Seven seniors presented their capstone senior inquiry projects to the Cate community on Tuesday, May 17. John Swain, one of the faculty members who oversees the inquiry program says the idea behind Inquiry Day started with "a process by which seniors would explore a question, find answers of their own, and present their work to the School community." Students and faculty spent the day attending presentations on subjects ranging from astrophotography to Chinese-American relations to the application of mathematical power laws in everyday situations.
Seniors Emma Liberman and Jaime Yrastorza began the day with a presentation in the Hitchcock Theater. They started their projects independently, but found that their interests in genetics, biotechnology, and ethics began to intertwine. At Swain's suggestion, the two seniors formed a duo, with Jaime focusing on the burgeoning science of genetics and Emma delving into the ethical components of this exciting and challenging area of science. Jaime says that their joint project "was one of the most rewarding things I've done at Cate." Emma adds that the project was "the biggest, most important thing I have ever done in school." They presented without a script à la TED Talk, which Cece Schwennsen, who also oversees the program described as, "one of the best inquiry presentations we have seen at Cate."
|Jaime Yrastorza '16, along with Emma Liberman '16 share their research on genetics, biology, and ethics for the community in the Hitchcock Theater on Tuesday.|
Gabi Limón '16 presented her research on American culture and politics immediately following the 9/11 terrorist attacks. She gave a packed theater a brief overview before delving into the consequences of what she called "the most documented event in history." Gabi explored Islamophobia, the role of media, and the rise of nationalism post 9/11. The senior who was only a year old when the attacks occurred, grappled with the idea that the American experience was forever redefined for her generation.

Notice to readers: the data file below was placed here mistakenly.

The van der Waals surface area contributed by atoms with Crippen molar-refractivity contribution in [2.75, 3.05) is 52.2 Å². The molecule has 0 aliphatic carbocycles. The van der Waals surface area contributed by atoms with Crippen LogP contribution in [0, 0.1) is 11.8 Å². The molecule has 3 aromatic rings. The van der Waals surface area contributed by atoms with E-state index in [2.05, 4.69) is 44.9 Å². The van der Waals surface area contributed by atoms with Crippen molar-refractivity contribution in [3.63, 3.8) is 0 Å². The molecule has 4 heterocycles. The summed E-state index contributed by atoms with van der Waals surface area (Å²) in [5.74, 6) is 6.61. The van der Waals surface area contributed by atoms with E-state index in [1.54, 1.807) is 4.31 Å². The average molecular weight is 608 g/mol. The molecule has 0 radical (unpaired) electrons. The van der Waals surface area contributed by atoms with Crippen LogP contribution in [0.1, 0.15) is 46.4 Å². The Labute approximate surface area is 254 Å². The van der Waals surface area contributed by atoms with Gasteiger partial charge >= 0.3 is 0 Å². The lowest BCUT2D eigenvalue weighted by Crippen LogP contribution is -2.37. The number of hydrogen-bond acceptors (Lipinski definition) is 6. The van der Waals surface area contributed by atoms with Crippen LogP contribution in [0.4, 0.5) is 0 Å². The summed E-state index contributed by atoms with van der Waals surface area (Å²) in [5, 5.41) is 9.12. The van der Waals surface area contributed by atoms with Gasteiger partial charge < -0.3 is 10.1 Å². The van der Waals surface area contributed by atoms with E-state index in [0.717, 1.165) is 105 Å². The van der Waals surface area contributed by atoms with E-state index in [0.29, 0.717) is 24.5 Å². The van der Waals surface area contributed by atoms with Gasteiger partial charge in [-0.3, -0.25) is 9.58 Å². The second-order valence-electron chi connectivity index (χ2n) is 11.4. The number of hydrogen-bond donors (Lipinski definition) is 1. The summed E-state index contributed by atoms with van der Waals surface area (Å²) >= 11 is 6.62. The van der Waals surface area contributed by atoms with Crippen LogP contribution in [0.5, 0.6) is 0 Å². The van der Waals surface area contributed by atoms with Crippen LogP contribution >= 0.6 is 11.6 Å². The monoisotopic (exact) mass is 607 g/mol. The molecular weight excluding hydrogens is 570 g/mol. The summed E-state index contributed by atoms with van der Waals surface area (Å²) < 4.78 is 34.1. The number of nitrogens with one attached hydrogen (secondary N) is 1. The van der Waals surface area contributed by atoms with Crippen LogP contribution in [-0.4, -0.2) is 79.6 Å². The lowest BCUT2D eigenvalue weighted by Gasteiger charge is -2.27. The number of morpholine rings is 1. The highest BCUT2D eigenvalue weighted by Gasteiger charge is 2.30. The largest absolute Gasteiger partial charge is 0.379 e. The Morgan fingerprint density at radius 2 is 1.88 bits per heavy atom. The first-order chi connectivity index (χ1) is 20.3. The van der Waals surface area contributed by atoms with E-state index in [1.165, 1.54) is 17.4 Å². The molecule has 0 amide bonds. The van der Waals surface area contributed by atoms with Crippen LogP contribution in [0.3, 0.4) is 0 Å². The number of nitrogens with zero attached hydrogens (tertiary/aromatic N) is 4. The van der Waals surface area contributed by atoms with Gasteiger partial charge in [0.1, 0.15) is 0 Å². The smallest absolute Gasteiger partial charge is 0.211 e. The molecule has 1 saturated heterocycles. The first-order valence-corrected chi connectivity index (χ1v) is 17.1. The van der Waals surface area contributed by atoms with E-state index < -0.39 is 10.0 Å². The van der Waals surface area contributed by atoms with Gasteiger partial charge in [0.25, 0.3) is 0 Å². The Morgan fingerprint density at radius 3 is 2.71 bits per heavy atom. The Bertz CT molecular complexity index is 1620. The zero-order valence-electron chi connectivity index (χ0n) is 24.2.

"The day was a great success," says Schwennsen. "I measure that by the quality of the presentations but more importantly, the buzz afterward." After the six presentations, seniors from various advanced-level courses had an open house of their work, ranging from podcasts to a pop-up restaurant to computer science projects. The Senior Art Show also coincided with the Inquiry presentations, which according to Schwennsen, "helped the entire Cate community move toward a culture of inquiry."
This is the fourth year of the inquiry program, which is currently optional for seniors. Though Swain says the School may consider a senior-wide program in the future. Self-guided in nature, an inquiry project allows seniors to delve into an area or topic of personal or academic interest. For Swain, "it's been fun to watch seniors grapple with research, new ideas, and the communication of them, quite independently."